When we see the bright yellow trumpets and saxophones of a band, the first word that might come up is “brass.” In metallurgy, brass pertains to the alloy of copper and zinc. In music, it refers to aerophones, or instruments that require the blowing of air to play. However, because many metallic musical instruments are made of the metal brass, brass instruments are often misconstrued as all being made of its namesake metal.
Brass is used in many musical instruments, even outside the brass family, due to its unique properties. Compared to other metals, brass’ malleability makes it resistant to tension; and high-quality brass tube products are tough raw materials used in many other industrial and commercial applications.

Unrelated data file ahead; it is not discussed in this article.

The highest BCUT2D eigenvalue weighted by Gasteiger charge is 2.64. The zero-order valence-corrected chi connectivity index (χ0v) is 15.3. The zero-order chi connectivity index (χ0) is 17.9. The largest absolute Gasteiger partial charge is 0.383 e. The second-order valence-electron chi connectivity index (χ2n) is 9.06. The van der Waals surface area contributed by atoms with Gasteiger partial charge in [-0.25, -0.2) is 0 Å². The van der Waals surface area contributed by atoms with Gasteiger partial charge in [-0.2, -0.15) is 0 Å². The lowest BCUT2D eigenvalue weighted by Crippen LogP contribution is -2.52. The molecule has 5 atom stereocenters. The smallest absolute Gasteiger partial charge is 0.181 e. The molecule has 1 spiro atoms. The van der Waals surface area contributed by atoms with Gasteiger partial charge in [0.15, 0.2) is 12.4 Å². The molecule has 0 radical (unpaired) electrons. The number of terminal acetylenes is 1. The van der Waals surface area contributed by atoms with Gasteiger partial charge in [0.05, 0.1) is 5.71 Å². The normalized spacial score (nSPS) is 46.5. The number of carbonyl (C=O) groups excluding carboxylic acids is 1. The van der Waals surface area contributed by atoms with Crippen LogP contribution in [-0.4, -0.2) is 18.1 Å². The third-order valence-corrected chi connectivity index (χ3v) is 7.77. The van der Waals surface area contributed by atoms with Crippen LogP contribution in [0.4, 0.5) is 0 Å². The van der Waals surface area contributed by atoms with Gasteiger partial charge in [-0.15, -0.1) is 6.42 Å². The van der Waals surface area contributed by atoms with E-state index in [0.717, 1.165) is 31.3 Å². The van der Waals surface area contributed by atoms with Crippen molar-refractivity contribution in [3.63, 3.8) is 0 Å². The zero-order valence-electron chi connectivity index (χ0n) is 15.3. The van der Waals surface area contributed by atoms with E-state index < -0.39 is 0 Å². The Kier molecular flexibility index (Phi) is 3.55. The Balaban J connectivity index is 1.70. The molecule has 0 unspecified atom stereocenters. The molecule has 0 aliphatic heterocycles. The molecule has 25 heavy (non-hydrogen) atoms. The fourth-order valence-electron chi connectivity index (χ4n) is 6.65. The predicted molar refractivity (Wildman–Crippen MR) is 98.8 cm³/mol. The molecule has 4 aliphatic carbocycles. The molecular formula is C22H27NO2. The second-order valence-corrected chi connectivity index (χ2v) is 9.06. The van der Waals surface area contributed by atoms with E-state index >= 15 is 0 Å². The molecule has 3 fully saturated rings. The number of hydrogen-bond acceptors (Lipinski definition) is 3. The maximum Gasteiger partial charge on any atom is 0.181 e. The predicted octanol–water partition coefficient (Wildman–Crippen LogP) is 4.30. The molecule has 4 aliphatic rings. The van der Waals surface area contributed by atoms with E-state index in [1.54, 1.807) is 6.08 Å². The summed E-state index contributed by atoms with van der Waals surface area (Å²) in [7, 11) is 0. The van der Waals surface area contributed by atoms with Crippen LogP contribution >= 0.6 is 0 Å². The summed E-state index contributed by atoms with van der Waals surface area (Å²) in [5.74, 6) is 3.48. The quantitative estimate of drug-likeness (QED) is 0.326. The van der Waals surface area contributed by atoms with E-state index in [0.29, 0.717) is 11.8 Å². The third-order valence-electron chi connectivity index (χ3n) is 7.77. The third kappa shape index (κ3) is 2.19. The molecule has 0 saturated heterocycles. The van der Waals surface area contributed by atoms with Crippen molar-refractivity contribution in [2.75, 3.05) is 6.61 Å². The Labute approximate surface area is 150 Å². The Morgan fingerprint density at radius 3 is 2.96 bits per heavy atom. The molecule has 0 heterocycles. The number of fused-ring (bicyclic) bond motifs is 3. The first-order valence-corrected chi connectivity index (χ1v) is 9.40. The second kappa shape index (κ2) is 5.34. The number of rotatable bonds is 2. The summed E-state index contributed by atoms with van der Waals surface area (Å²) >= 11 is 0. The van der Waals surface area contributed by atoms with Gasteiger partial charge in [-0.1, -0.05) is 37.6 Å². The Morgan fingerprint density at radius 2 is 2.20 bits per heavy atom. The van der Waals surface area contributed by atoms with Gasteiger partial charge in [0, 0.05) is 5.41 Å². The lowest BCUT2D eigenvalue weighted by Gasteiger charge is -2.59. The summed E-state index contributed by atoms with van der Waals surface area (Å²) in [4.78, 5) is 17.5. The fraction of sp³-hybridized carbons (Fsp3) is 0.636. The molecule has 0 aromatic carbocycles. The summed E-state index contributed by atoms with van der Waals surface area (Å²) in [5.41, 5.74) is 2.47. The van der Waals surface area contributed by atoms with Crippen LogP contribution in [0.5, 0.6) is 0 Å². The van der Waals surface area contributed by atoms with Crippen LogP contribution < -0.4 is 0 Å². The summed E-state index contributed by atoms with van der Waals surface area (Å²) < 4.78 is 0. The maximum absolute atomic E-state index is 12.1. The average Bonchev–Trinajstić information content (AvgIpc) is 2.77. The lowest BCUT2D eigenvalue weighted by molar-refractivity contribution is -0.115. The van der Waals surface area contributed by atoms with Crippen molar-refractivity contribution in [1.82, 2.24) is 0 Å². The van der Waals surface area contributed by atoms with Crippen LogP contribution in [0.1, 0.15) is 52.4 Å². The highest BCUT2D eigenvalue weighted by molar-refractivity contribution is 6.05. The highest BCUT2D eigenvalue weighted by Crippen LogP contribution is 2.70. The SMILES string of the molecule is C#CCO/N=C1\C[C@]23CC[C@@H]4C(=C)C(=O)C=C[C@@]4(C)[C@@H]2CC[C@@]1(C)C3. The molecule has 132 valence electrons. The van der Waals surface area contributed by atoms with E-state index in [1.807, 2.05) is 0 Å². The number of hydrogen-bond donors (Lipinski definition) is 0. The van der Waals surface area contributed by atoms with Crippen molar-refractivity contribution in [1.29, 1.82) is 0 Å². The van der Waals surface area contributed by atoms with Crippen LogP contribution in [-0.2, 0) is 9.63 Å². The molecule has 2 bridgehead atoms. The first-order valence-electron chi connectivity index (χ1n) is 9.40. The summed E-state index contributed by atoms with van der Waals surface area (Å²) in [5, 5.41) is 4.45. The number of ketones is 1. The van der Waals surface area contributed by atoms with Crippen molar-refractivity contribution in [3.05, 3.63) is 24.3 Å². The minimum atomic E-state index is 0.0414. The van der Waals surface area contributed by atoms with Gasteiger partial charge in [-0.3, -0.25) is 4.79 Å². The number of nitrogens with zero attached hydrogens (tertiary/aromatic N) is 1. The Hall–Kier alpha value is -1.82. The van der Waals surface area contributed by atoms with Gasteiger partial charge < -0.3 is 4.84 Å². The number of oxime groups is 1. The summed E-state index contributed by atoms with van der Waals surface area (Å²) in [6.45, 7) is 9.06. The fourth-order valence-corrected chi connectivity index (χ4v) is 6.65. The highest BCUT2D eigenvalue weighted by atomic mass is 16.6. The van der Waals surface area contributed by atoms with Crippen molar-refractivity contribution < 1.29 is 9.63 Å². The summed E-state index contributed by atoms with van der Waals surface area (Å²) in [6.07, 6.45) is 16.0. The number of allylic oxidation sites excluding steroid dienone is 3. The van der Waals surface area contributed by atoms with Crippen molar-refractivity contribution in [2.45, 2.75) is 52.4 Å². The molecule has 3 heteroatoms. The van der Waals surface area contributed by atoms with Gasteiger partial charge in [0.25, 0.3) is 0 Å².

When manufacturing musical instruments, efficiency is a top consideration. Brass’ properties make the metal preferable to other kinds, and has the added bonus of being cheaper. This is also a reason why brass is a good choice for many other manufacturing applications.
Users of brass, however, have to consider the quality of the raw materials they get, including round or square brass tubing products. Not all brass pieces are alloyed to standards, which can have a huge effect on the quality of the finished product, including musical instruments.